You wouldn’t think a lengthy document detailing new guidelines on designing urban intersections could create a stir, but urban planning enthusiasts and cycling fanatics across Ottawa were thrilled to get their hands on a much-anticipated report from the City of Ottawa on that very topic.
The 91-page document, “Protective Intersection Design Guide,” was completed in September and released to the general public with little fanfare on Nov. 5. Emmett Proulx, the project manager of Project Cycling and Walking Programs for the city, who helped spearhead the guide’s creation, announced its release in a Twitter thread that day.
“Ottawa is a North American leader in building protected intersections,” Proulx tweeted.
“Protected intersections fundamentally make intersections safer for vulnerable road users (…) but the concept can be deceptively tricky to adapt to complex real-world intersections. The Guide provides a transparent framework for designing protected intersections, from high-level principles, to corner type selection, to functional and detailed design.”
The guide defines protected intersections as roadway junctions specifically designed to make vulnerable road users like pedestrians and cyclists feel safer by “shortening crossing distances, reducing exposure, increasing visibility, and improving yielding behaviour by motor vehicle drive.”
Some features of protected intersections include corner safety islands that separate bicycles and pedestrians from vehicle lanes and crossride setbacks that place cyclists and pedestrians within the sightlines of drivers when stopped at the lights.
The guide was created to ensure consistency in design as more protected intersections are constructed across the city.
Intersections are some of the most dangerous areas for cyclists and pedestrians, Bike Ottawa president Érinn Cunningham says.
“We know that that’s where we tend to see the most conflicts,” he said. “It’s not surprising given that, you know, vehicles start moving less predictably at intersections, sometimes speeding up to catch lights or turning (and) not always using signals, for example, or not always checking to see if people on bikes are there.”
The city’s 2019 road safety report found that collisions resulted in 250 cyclist injuries and four deaths. This was the highest number of cyclist deaths in five years. The report also identified the 10 intersections with the highest volumes of collisions, which included Hunt Club Road and Riverside Drive with 58 and Catherine and Kent streets, with 43 collisions.
Concerns over the safety of vulnerable road users, paired with a highly active and vocal contingent of cycling advocates, has led to a number of infrastructure projects specifically designed to make roads safer for pedestrians and cyclists. Ottawa began implementing protected intersections in 2015 as part of that effort. There are currently 13 across the city.
Cunningham said the continued attention on bike safety, and the introduction of standardized protected intersection guidelines, is “a great step forward.”
“From what we’ve seen, from the comfort level that it provides in the intersections in this city, it improves the experience at intersections, I think, for all people who are using the road, not actually even just people on bikes and people walking, but even for people who are driving,” he said.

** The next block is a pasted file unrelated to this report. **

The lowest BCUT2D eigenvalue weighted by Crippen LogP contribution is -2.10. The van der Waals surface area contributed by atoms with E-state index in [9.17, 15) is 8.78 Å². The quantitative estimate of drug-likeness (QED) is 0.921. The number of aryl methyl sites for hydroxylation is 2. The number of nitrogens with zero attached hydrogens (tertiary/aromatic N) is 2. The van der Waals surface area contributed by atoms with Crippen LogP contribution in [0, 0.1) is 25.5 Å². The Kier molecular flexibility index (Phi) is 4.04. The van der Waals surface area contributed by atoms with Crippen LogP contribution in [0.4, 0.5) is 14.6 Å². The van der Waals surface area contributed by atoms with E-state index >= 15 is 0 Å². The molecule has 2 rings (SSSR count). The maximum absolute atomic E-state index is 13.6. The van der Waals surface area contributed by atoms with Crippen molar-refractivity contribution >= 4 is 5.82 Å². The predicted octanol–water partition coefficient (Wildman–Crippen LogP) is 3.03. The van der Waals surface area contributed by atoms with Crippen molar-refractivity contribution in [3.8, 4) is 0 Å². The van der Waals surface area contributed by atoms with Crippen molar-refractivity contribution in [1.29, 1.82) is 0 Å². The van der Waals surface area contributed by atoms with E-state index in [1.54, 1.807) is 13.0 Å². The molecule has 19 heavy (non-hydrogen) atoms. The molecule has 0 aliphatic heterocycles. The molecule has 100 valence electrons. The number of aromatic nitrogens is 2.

Elizabeth Murphy, program manager of Transportation Engineering Services with the City of Ottawa, says protected intersections are recommended for most urban intersections.
“While numerous protected intersections are planned in the near and medium term, the ultimate implementation timing of protected intersections is dependent on funding from development and capital sources which have been approved by Council,” Murphy said in an emailed statement.
But while the protected intersection push trudges forward, there is still skepticism about how effective these designs can be.
Bill Bourne, a cycling coach and board member with the Ottawa Bicycle Club, said he’s “not a big fan” of protected intersections, because they too often exist in isolation.
The intersection at Donald Street and St. Laurent Boulevard, he said, is a good example of why the infrastructure doesn’t always have the desired affect.
“There’s a protected bike intersection there, and there’s no other cycling infrastructure. There’s not even a paved shoulder,” he said. “If you’re cycling down St. Laurent, you’re cycling in a traffic lane. And then you come to the intersection, and you’re expected to now use bike infrastructure. And then you cross the intersection, now you’ve got to go back out and act like a car.”
Bourne is also concerned that the city’s guidelines don’t consider the added complexity of protected intersections for road users. In some cases, an intersection may have up to three sets of lights — for motorists, cyclists, and pedestrians respectively — making them difficult to navigate.
If new protected intersections aren’t paired with education initiatives for road users, Bourne said they might just be counterproductive.
If the city’s goal is to make streets safer, Bourne would like to see more emphasis on other measures, such as traffic calming and roundabouts that slow traffic and increase road users’ comfort level. But better education, he emphasized, is also essential.
“Creating dedicated cycling infrastructure in the downtown core is a challenge (because) we haven’t built our cities that way,” he said. “I don’t know if there’s a really easy answer to that infrastructure. For a couple million dollars, we could do a lot of education and train people to properly use the infrastructure we have and to ride safely on the roads.”